"Stochasticity & Ultrasensitivity In Bacterial Networks"
Oleg Igoshin, Assistant Professor, Dept. of Bioengineering, Rice University
Nonlinearities of rate laws describing biochemical reaction kinetics can often results in
ultrasensitive switches in which small changes or fluctuations of parameters can lead to a large change in
network output. Such switches are important for making robust cell decisions but can be detrimental for
networks functioning in homeostasis and desiring noise minimization. In this presentation I'll discuss
biological examples illustrating each of these cases. In the first story, with combination of mathematical
modeling and bioinformatic data analysis, we show that noise minimization and avoidance of ultrasensitive
switches explain operon organization of E. coli. These results suggest a central role for gene expression
noise in selecting for or against maintaining operons in bacterial chromosomes thereby providing an
example of how the architecture of post-translational networks affects bacterial evolution. In the second
story, with combination of mathematical modeling and single-cell microscopy, we show the existence and
origins of ultrasensitivity in the network responsible for cell-fate decision in sporulating B. subtilis. These
results illustrate how unique structure of the sporulation network allows fast and robust population level
response despite cellular variability.
Oleg Igoshin specializes in computational systems biology with emphasis in evolutionary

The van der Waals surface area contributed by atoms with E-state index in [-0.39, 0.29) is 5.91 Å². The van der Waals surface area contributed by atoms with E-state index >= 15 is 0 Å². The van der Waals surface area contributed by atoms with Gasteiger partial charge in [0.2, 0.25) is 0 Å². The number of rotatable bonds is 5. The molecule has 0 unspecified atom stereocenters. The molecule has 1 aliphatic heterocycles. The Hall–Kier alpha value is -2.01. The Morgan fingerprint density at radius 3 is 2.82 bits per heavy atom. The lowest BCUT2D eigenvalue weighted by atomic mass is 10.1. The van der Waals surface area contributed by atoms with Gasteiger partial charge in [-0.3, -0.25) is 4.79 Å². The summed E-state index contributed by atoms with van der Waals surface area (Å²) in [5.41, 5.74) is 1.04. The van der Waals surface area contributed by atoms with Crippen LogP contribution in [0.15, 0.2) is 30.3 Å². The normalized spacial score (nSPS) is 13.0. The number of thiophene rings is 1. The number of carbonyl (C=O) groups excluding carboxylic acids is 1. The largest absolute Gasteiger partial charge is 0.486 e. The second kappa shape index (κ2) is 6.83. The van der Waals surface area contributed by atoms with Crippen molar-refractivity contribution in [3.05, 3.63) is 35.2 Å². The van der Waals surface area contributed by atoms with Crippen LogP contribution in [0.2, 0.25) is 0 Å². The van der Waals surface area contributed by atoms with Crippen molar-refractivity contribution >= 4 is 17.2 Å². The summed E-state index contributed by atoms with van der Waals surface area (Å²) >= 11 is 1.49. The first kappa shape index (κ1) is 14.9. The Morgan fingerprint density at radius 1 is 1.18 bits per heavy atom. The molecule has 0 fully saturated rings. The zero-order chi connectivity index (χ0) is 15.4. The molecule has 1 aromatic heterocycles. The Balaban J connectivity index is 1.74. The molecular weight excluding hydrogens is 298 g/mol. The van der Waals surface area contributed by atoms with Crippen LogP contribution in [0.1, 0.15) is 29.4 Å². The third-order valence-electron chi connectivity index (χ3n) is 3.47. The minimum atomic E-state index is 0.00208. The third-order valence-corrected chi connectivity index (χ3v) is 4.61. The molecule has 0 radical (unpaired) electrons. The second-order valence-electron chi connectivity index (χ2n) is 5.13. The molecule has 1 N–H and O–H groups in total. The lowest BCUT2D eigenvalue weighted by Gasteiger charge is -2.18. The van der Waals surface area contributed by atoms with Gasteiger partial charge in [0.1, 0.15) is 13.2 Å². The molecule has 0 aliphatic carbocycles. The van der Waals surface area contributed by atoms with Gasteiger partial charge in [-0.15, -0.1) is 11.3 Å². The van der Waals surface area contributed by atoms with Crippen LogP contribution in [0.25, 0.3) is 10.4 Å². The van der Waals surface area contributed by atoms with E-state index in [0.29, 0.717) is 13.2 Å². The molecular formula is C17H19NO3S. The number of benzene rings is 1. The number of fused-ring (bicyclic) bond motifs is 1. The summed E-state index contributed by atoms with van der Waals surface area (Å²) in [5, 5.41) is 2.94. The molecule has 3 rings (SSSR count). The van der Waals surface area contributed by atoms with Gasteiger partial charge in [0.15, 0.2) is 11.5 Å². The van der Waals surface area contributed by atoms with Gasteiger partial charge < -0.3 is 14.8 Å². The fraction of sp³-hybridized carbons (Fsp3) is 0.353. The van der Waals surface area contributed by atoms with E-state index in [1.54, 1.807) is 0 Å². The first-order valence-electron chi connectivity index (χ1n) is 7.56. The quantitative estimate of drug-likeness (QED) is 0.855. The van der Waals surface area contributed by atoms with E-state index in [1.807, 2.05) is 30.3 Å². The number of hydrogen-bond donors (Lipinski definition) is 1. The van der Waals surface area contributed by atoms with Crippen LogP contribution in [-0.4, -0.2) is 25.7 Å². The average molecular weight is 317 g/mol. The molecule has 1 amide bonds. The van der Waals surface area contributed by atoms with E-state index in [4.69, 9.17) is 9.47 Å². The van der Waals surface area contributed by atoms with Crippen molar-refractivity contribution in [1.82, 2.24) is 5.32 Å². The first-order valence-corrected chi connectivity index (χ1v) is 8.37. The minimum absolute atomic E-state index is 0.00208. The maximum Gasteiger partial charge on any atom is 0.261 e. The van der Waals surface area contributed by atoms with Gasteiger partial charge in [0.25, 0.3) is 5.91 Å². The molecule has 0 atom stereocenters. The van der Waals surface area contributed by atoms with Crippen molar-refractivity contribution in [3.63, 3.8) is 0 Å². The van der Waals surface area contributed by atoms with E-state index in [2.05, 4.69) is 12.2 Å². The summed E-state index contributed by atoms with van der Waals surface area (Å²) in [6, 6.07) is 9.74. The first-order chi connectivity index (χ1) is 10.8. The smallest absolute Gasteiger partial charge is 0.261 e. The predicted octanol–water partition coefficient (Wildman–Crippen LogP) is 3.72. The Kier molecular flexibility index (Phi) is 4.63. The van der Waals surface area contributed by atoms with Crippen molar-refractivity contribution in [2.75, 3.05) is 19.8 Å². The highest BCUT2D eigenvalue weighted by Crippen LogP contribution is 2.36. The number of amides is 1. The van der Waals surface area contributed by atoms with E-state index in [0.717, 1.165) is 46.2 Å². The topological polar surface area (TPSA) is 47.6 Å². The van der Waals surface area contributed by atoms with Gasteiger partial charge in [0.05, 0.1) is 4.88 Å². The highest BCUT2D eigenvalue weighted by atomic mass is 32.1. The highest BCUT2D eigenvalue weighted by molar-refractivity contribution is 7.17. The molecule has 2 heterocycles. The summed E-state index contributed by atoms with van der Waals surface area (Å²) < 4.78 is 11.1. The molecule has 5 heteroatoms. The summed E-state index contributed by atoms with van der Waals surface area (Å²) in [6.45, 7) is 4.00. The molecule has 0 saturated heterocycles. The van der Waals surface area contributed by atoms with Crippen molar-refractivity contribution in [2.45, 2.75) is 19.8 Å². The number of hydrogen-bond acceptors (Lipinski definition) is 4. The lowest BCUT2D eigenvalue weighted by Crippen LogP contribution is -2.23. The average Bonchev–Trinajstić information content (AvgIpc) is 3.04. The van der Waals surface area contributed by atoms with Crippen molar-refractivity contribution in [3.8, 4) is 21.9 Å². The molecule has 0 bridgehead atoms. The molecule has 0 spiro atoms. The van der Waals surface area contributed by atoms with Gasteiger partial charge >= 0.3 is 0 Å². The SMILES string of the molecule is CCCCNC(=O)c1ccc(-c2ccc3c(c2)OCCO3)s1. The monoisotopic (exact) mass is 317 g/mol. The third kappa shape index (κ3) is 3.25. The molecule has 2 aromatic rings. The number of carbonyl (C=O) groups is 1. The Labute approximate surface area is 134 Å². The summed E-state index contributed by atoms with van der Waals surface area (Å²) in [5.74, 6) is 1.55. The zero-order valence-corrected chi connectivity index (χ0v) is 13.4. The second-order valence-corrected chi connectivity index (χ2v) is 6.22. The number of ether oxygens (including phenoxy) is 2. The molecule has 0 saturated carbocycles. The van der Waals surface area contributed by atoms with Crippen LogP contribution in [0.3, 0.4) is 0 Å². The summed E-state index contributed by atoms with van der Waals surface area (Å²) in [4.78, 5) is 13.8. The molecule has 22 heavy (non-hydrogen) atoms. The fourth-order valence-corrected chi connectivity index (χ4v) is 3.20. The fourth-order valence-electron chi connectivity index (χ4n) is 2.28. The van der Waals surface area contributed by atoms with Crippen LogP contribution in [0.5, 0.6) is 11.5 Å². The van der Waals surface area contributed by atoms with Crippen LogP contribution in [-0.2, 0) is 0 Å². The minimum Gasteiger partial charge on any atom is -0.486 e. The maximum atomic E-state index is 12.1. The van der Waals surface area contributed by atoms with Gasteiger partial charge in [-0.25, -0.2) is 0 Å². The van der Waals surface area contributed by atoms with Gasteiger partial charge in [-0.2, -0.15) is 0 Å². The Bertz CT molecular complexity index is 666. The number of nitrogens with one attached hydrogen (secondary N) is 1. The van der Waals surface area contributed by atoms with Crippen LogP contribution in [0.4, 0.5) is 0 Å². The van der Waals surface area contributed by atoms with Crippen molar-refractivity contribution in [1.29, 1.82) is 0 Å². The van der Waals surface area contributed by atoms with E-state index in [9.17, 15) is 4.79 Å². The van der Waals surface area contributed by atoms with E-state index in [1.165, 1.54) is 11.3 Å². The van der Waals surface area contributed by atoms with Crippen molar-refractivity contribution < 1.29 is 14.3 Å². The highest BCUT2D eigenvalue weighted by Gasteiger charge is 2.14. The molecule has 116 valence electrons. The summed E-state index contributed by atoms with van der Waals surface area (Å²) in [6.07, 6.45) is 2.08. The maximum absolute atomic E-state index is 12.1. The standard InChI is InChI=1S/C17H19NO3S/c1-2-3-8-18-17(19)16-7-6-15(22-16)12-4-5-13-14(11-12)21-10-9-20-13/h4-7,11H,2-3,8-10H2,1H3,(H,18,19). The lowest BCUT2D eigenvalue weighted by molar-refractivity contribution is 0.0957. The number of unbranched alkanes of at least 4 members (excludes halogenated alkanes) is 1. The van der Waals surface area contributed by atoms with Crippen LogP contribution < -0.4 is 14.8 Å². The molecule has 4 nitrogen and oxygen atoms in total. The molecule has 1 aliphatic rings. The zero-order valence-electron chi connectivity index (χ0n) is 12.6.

design principles and the characterization of biochemical networks, pattern formation in bacterial
biofilms, and genetic networks in bacterial and stem cell development.
Prior to joining Rice University in 2007, Igoshin was a postdoctoral researcher in the Department of
Biomedical Engineering at UC Davis working with Professor Michael Savageau (2004-2006). His research in
the modeling of pattern formation in Myxobacteria at the UC Berkeley was supported by a Howard Hughes
Medical Institute Predoctoral Fellowship (2001-2004) and Regents Fellowship (2000-2001). New research in
Igoshin's group at Rice is supported by an NSF CAREER Award for self-organization mechanisms in
Myxococcus xanthus swarms (2009) and a John S. Dunn Research Foundation award (2009). His research
into thermodynamic models of combinatorial gene regulation by distant enhancers was selected for an IET
Premium Award in Systems Biology (2011). The award is given by the journal’s editorial board members
and editors-in-chief who nominate the ‘best paper of the year’ for each journal published by Institute of
Engineering and Technology (IET).